“Sorry” Doesn’t Cut It

Korlene and Garlin Schmidt moved from Bismarck to Kintyre when their second daughter was born. They now have four daughters, ages 11 to 17, and Kintyre boasts a population of 20 or 21 people. “No,” Korlene says, “I wouldn’t live any other place [than Kintyre]. I love it. I just don’t think there is enough appreciation given to these little towns. Everything has to be so big and elaborate. You can lose the sense as what can be appreciated here in a little town, but I actually like it better this way, without all that hustle and bustle.

“From little on, we taught our children not to say, ‘I’m sorry,’ and then walk away. Because when you say ‘I’m sorry,’ that relieves your guilt, but it doesn’t do anything for the other person. So our children grew up where they have to ask the other person to be forgiven for what they did, and then they have to give their sister a hug and go on.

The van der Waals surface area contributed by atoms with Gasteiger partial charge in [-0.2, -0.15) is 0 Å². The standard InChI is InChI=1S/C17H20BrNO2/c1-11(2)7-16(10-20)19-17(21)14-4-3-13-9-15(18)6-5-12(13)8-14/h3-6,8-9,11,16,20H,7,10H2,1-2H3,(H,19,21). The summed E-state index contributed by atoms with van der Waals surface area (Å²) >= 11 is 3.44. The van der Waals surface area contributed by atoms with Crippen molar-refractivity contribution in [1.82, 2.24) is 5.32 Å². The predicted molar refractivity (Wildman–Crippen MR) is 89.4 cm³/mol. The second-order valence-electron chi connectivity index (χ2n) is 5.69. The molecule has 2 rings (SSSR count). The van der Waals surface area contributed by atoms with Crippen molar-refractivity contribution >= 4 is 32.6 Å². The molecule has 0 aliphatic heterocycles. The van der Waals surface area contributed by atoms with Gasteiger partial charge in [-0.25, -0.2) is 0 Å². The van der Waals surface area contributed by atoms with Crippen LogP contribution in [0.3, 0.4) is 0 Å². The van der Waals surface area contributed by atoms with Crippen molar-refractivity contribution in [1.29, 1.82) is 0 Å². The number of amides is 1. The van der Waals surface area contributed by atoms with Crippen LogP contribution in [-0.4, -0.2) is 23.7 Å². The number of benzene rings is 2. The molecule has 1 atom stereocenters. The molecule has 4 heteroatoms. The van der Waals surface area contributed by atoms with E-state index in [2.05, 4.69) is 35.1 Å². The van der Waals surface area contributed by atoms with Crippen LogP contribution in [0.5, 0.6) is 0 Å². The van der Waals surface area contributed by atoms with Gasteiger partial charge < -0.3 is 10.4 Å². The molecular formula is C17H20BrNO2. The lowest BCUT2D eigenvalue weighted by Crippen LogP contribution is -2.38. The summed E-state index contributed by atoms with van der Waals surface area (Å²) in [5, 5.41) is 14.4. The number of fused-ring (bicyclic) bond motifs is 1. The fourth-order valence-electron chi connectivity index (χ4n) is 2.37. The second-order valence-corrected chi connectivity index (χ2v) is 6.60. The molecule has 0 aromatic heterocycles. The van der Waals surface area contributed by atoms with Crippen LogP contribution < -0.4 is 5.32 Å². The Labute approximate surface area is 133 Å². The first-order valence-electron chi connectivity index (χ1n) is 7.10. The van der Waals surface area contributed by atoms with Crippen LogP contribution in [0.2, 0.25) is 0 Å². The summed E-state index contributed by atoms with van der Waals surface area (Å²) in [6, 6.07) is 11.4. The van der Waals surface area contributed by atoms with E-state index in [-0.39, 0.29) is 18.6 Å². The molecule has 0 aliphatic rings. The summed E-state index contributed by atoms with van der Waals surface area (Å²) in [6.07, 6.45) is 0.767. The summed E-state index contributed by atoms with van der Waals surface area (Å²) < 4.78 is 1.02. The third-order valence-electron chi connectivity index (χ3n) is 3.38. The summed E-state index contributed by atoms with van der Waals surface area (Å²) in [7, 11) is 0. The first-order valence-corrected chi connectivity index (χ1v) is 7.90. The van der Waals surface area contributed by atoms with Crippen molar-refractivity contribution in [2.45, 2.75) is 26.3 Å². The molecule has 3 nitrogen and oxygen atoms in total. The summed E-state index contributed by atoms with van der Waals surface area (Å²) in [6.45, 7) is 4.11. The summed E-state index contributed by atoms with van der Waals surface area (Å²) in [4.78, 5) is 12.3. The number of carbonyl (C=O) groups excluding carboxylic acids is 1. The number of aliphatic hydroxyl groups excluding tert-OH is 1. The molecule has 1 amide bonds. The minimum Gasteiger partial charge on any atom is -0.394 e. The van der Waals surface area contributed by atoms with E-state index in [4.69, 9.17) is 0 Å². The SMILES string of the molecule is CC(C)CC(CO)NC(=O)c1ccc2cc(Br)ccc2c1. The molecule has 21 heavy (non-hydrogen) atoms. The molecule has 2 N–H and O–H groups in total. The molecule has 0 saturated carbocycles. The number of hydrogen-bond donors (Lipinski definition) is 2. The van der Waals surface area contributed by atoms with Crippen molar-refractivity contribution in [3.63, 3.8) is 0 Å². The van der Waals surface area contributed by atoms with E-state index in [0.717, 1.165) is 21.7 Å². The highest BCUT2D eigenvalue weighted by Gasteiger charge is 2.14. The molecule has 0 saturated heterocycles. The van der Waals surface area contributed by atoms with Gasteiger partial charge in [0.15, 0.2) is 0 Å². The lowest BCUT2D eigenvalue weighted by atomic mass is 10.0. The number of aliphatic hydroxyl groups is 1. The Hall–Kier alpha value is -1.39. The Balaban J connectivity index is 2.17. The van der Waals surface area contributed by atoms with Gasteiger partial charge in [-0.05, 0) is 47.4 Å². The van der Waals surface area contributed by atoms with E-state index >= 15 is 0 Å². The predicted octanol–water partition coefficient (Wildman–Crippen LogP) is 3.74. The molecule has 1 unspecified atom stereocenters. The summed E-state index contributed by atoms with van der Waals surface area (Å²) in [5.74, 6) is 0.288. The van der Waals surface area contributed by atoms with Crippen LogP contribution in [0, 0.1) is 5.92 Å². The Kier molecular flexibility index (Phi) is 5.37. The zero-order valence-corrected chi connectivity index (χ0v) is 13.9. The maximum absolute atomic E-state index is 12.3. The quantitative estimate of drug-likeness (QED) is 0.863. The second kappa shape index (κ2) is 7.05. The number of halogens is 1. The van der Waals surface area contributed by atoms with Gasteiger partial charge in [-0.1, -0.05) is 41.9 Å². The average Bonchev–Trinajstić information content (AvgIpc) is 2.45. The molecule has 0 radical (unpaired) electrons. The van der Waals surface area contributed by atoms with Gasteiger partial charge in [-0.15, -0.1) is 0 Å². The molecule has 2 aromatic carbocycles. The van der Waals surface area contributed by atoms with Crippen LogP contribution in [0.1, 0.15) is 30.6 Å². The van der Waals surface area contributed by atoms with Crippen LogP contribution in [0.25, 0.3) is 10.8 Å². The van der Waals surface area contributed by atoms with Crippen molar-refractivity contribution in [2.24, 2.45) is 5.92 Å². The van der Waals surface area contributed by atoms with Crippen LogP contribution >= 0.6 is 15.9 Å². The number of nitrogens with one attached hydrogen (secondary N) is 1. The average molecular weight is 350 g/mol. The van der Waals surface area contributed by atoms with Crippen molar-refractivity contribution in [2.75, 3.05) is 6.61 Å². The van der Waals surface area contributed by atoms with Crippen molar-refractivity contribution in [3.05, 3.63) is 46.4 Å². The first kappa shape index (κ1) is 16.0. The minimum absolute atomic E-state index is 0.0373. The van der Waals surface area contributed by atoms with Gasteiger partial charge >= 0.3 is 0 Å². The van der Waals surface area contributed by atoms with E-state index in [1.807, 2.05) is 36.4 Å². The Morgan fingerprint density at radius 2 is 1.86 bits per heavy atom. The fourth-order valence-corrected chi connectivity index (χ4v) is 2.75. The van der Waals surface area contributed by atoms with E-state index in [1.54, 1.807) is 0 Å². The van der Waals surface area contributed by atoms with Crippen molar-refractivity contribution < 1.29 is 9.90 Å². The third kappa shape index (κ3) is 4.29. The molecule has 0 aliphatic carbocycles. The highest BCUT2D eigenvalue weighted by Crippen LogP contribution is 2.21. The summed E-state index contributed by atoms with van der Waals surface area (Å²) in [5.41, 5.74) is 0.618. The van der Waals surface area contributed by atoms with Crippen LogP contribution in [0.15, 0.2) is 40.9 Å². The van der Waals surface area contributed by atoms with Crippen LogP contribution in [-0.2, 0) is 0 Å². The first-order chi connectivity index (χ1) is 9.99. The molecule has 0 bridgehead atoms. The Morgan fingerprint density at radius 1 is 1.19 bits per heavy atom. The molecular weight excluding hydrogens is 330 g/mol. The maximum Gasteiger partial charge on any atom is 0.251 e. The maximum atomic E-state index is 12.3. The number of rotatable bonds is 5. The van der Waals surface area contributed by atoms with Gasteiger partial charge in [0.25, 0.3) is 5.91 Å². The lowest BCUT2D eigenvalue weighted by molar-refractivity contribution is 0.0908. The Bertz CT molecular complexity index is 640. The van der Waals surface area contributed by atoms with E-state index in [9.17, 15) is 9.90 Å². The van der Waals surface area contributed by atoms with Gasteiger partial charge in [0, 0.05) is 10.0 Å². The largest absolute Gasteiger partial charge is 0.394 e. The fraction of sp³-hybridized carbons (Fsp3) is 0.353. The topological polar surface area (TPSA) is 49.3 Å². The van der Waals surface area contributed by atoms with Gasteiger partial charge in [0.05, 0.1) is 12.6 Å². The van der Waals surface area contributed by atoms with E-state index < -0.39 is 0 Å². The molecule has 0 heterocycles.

“Once in a while they get into each other’s hair, but it is nothing that cannot be resolved right away on the spot. They are well-adjusted good girls. I don’t have any complaints.

“But they grew up knowing Mom will use the spatula if she has to. The kids know, it is one swat, they get the lesson. Every swat after one is for your frustration. Oh, yeah. If you can’t straighten out the tree before it gets too big, you might as well forget it when they are teenagers.”

Faith is a 100 percent part of the Schmidt’s family and a 100 percent influence on the girls. “I can be out for a walk or out hanging up clothes and talking to Jesus,” Korlene says. “I just think we should live our life and have a relationship with Him on a daily basis.”

Interview: June 2, 2010